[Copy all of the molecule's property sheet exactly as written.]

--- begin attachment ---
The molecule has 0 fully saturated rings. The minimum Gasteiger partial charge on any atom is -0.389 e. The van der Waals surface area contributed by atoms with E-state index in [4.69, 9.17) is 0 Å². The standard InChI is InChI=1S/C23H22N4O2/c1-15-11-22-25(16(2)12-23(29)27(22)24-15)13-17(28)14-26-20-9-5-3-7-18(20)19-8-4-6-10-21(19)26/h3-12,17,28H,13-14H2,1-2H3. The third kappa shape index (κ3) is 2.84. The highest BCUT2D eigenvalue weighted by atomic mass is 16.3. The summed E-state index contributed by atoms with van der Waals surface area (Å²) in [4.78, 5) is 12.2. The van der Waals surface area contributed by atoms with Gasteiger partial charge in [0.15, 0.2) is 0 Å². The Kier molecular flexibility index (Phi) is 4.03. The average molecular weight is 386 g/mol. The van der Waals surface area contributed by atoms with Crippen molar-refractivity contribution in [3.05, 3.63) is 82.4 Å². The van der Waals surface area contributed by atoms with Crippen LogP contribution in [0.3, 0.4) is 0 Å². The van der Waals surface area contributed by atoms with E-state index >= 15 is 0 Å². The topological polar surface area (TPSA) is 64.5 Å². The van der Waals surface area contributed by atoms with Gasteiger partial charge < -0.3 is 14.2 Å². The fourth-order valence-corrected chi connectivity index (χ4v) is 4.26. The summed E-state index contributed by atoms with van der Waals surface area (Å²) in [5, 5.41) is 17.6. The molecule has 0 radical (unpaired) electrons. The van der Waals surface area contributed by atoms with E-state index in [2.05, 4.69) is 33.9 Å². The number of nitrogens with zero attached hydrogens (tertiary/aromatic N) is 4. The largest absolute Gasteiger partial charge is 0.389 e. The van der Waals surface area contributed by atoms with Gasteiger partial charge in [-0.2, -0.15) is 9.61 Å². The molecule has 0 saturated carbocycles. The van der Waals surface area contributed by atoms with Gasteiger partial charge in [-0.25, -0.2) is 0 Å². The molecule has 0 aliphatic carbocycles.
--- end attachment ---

The molecule has 0 fully saturated rings. The minimum Gasteiger partial charge on any atom is -0.389 e. The van der Waals surface area contributed by atoms with E-state index in [4.69, 9.17) is 0 Å². The standard InChI is InChI=1S/C23H22N4O2/c1-15-11-22-25(16(2)12-23(29)27(22)24-15)13-17(28)14-26-20-9-5-3-7-18(20)19-8-4-6-10-21(19)26/h3-12,17,28H,13-14H2,1-2H3. The third kappa shape index (κ3) is 2.84. The highest BCUT2D eigenvalue weighted by atomic mass is 16.3. The summed E-state index contributed by atoms with van der Waals surface area (Å²) in [4.78, 5) is 12.2. The van der Waals surface area contributed by atoms with Gasteiger partial charge in [0.15, 0.2) is 0 Å². The Kier molecular flexibility index (Phi) is 4.03. The average molecular weight is 386 g/mol. The van der Waals surface area contributed by atoms with Crippen molar-refractivity contribution in [3.05, 3.63) is 82.4 Å². The van der Waals surface area contributed by atoms with Crippen LogP contribution in [0.3, 0.4) is 0 Å². The van der Waals surface area contributed by atoms with E-state index >= 15 is 0 Å². The topological polar surface area (TPSA) is 64.5 Å². The van der Waals surface area contributed by atoms with Gasteiger partial charge < -0.3 is 14.2 Å². The fourth-order valence-corrected chi connectivity index (χ4v) is 4.26. The summed E-state index contributed by atoms with van der Waals surface area (Å²) in [5, 5.41) is 17.6. The molecule has 0 radical (unpaired) electrons. The van der Waals surface area contributed by atoms with E-state index in [2.05, 4.69) is 33.9 Å². The number of nitrogens with zero attached hydrogens (tertiary/aromatic N) is 4. The largest absolute Gasteiger partial charge is 0.389 e. The van der Waals surface area contributed by atoms with Gasteiger partial charge in [-0.2, -0.15) is 9.61 Å². The molecule has 0 saturated carbocycles. The van der Waals surface area contributed by atoms with Gasteiger partial charge in [-0.25, -0.2) is 0 Å². The molecule has 0 aliphatic carbocycles.